Underage sexting is a crime commonly committed by youth in high schools, middle schools and even some elementary schools nationwide. Chaparral High School’s newspaper, The Howler, looks to shed light on the issue by creating three different stories, one from the perspective of male students who were perpetrators or victims of sexting, one from the perspective of female students who were perpetrators or victims of sexting, and one based on New Mexico and Texas laws governing sexting by minors and sexting between a minor and an adult. The objective of the three stories is to determine the frequency of perpetrators and victims in Chaparral, to warn of the different crimes that are committed through sexting and to express the severity of each crime through possible court sentencing. Although the articles are entirely based on Chaparral schools and surrounding areas, they may be used as a starting point to warn students of the severity of sexting and the court sentences that could follow.
The creation of the three stories is based on student input and laws directly from legal sources. Each story is factually accurate meaning that when opinions are used they are intended as opinions and when facts are used they are based on reliable sources. The stories are intended to warn and not to convince but may convince when laws and consequences are highlighted.
The Howler decided to maintain student anonymity to minimize the harm that may be caused. Students were told to describe their situations regarding sexting and The Howler committed to keeping students anonymous so said students would not face legal jeopardy. Information gathered was used purely to inform our readers.

Community Service in Chaparral

As teens we have a lot of extra time and we often find we don’t have use for it. Community service is a fantastic way to use extra time and give back to your community. Chaparral may seem like the worst place to look for community service opportunities but there is plenty, and a group at Chaparral High School provides those opportunities.

FCCLA bases itself on giving students community service opportunities while also allowing students to compete at the regional, state, and national levels for competitions in the culinary arts field. Students have the choice of only doing community service and not competing, but competitions are a wonderful way to gain experience in presenting and cooking like a pro.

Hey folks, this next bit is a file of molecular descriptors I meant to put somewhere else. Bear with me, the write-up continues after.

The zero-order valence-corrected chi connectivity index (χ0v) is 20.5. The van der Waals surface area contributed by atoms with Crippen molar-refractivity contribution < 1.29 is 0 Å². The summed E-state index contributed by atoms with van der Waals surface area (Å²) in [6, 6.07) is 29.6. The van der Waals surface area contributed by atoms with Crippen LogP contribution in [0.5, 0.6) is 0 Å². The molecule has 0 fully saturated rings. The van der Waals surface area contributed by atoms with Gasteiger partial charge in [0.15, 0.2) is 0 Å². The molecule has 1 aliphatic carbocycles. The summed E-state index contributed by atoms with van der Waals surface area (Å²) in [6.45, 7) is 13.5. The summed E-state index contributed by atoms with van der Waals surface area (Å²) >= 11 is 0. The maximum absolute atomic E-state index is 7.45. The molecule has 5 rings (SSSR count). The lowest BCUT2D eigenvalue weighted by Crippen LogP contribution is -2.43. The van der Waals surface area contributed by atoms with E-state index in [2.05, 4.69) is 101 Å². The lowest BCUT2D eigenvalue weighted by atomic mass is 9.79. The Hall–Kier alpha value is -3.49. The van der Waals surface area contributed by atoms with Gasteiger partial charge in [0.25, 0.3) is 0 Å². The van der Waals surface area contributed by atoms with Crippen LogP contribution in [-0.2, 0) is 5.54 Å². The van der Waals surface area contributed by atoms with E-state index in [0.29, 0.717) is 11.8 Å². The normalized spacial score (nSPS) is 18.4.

Community service is a great way to use extra time and FCCLA is a great club to join if you want to help your community and rack up community service hours.

Gadsden Independent School District Bond Election May Fund Chaparral Schools

Chaparral High School may be tapping into a source of income that will fix maintenance issues if voters approve Gadsden Independent School District’s (GISD) request to do so.

A GISD bond election is going to be held February 6 2018 in five different voting districts from Dessert View Elementary to Mesquite Elementary. The bond is going to fund buildings, grounds, and equipment at several Chaparral schools including Chaparral High School, Sunrise Elementary School, Desert Trail Elementary School, and Chaparral Middle School.

A bond election is basically a community’s response to a government proposal to use money on public projects. Approved bond elections provide money to fund school renovations, additions and improvements. Operating expenses such as salaries cannot be funded by bond sales.

Registered voters that are active members of the school district may vote in the bond election. Voters decide whether to accept or deny the government proposal to fund the bond sales. Road paving, and new heating, venting, and air conditioning (HVAC) pipes are what the bonds will pay for for Chaparral High School, if voters approve the bond.

Bus drivers transit an unpaved road behind Q and R buildings in the northern section of Chaparral High School every school day; they sometimes experience the unfortunate event of students tramping through and smearing it on floors. Paving the road will solve that issue and make the road smoother and easier for bus drivers to pass through, resulting in a better passenger experience for Lobos.

Heating, venting, and air-conditioning pipes will be replaced resulting in better air quality, decreased utility costs and consistent heating and cooling inside Chaparral High School.

Travis L. Dempsey, Gadsden Independent School Districts superintendent, states that the bond sales will not raise property taxes.The money that will fund schools was approved in a Two Mil Capital Improvements Tax Levy in February 2014 and GISD is seeking re-approval in the upcoming bond election. With the re-approval of the levy, schools will have a source of funding for six years of maintenance projects.

Although the bond election is a simple act, what the bond does is a complex process which should be understood by voters so they make the best decision for Chaparral and its children.

Brain Shaking Future Making Competition

Want competition without the disgusting sweat and bad odors? Join Business Professionals of America (BPA).